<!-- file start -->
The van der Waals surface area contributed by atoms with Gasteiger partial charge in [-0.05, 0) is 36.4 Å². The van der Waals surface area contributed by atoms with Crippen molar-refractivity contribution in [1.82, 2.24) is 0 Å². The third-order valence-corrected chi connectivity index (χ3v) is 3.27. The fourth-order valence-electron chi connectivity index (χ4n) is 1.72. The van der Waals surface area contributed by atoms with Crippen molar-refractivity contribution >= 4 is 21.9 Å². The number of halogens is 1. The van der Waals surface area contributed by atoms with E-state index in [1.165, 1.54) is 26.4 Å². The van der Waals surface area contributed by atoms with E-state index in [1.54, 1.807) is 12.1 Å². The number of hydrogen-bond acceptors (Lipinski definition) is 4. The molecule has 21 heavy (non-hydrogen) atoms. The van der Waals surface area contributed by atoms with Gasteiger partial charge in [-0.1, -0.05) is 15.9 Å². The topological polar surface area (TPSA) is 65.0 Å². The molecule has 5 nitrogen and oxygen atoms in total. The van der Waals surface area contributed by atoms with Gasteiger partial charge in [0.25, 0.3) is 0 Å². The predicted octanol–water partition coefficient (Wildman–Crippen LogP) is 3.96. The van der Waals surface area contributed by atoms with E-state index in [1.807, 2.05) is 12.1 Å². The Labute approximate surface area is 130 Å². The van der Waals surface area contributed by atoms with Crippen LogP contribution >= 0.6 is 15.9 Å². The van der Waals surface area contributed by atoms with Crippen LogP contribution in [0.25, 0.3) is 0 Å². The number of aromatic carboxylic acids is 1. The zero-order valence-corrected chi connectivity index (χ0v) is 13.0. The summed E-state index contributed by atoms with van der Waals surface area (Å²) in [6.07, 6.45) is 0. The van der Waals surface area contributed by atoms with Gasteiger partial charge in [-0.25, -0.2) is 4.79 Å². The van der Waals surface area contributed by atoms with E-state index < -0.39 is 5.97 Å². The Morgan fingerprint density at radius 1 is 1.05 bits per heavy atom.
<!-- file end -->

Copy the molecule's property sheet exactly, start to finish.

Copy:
The van der Waals surface area contributed by atoms with Gasteiger partial charge in [-0.05, 0) is 36.4 Å². The van der Waals surface area contributed by atoms with Crippen molar-refractivity contribution in [1.82, 2.24) is 0 Å². The third-order valence-corrected chi connectivity index (χ3v) is 3.27. The fourth-order valence-electron chi connectivity index (χ4n) is 1.72. The van der Waals surface area contributed by atoms with Crippen molar-refractivity contribution >= 4 is 21.9 Å². The number of halogens is 1. The van der Waals surface area contributed by atoms with E-state index in [1.165, 1.54) is 26.4 Å². The van der Waals surface area contributed by atoms with E-state index in [1.54, 1.807) is 12.1 Å². The number of hydrogen-bond acceptors (Lipinski definition) is 4. The molecule has 21 heavy (non-hydrogen) atoms. The van der Waals surface area contributed by atoms with Gasteiger partial charge in [-0.1, -0.05) is 15.9 Å². The topological polar surface area (TPSA) is 65.0 Å². The molecule has 5 nitrogen and oxygen atoms in total. The van der Waals surface area contributed by atoms with Gasteiger partial charge in [0.25, 0.3) is 0 Å². The predicted octanol–water partition coefficient (Wildman–Crippen LogP) is 3.96. The van der Waals surface area contributed by atoms with E-state index in [1.807, 2.05) is 12.1 Å². The Labute approximate surface area is 130 Å². The van der Waals surface area contributed by atoms with Crippen LogP contribution >= 0.6 is 15.9 Å². The van der Waals surface area contributed by atoms with Crippen LogP contribution in [0.25, 0.3) is 0 Å². The number of aromatic carboxylic acids is 1. The zero-order valence-corrected chi connectivity index (χ0v) is 13.0. The summed E-state index contributed by atoms with van der Waals surface area (Å²) in [6.07, 6.45) is 0. The van der Waals surface area contributed by atoms with Gasteiger partial charge in [-0.25, -0.2) is 4.79 Å². The van der Waals surface area contributed by atoms with E-state index < -0.39 is 5.97 Å². The Morgan fingerprint density at radius 1 is 1.05 bits per heavy atom.